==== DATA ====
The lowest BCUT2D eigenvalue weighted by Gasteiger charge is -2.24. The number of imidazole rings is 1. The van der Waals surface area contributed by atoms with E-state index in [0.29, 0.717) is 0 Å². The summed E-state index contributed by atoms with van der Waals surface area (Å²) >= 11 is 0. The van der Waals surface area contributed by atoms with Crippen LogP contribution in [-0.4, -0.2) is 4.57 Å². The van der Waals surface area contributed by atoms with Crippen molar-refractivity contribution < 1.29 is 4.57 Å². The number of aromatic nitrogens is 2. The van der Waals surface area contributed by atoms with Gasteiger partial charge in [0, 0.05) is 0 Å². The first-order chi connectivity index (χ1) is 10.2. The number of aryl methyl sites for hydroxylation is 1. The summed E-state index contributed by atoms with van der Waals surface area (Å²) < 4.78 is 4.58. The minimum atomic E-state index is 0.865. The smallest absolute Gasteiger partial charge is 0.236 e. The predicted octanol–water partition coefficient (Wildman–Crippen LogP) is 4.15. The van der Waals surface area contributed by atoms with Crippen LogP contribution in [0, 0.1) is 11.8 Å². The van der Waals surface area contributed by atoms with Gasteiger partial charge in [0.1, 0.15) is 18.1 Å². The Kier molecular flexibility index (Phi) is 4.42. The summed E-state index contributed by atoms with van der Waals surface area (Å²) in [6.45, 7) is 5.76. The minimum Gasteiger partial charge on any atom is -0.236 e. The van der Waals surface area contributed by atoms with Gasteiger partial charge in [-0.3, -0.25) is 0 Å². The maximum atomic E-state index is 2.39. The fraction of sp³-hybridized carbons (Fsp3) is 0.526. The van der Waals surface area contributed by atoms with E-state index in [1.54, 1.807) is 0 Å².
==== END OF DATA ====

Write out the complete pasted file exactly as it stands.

The lowest BCUT2D eigenvalue weighted by Gasteiger charge is -2.24. The number of imidazole rings is 1. The van der Waals surface area contributed by atoms with E-state index in [0.29, 0.717) is 0 Å². The summed E-state index contributed by atoms with van der Waals surface area (Å²) >= 11 is 0. The van der Waals surface area contributed by atoms with Crippen LogP contribution in [-0.4, -0.2) is 4.57 Å². The van der Waals surface area contributed by atoms with Crippen molar-refractivity contribution < 1.29 is 4.57 Å². The number of aromatic nitrogens is 2. The van der Waals surface area contributed by atoms with Gasteiger partial charge in [0, 0.05) is 0 Å². The first-order chi connectivity index (χ1) is 10.2. The number of aryl methyl sites for hydroxylation is 1. The summed E-state index contributed by atoms with van der Waals surface area (Å²) < 4.78 is 4.58. The minimum atomic E-state index is 0.865. The smallest absolute Gasteiger partial charge is 0.236 e. The predicted octanol–water partition coefficient (Wildman–Crippen LogP) is 4.15. The van der Waals surface area contributed by atoms with Crippen LogP contribution in [0, 0.1) is 11.8 Å². The van der Waals surface area contributed by atoms with Gasteiger partial charge in [0.1, 0.15) is 18.1 Å². The Kier molecular flexibility index (Phi) is 4.42. The summed E-state index contributed by atoms with van der Waals surface area (Å²) in [6.45, 7) is 5.76. The minimum Gasteiger partial charge on any atom is -0.236 e. The van der Waals surface area contributed by atoms with Gasteiger partial charge in [-0.3, -0.25) is 0 Å². The maximum atomic E-state index is 2.39. The fraction of sp³-hybridized carbons (Fsp3) is 0.526. The van der Waals surface area contributed by atoms with E-state index in [1.54, 1.807) is 0 Å².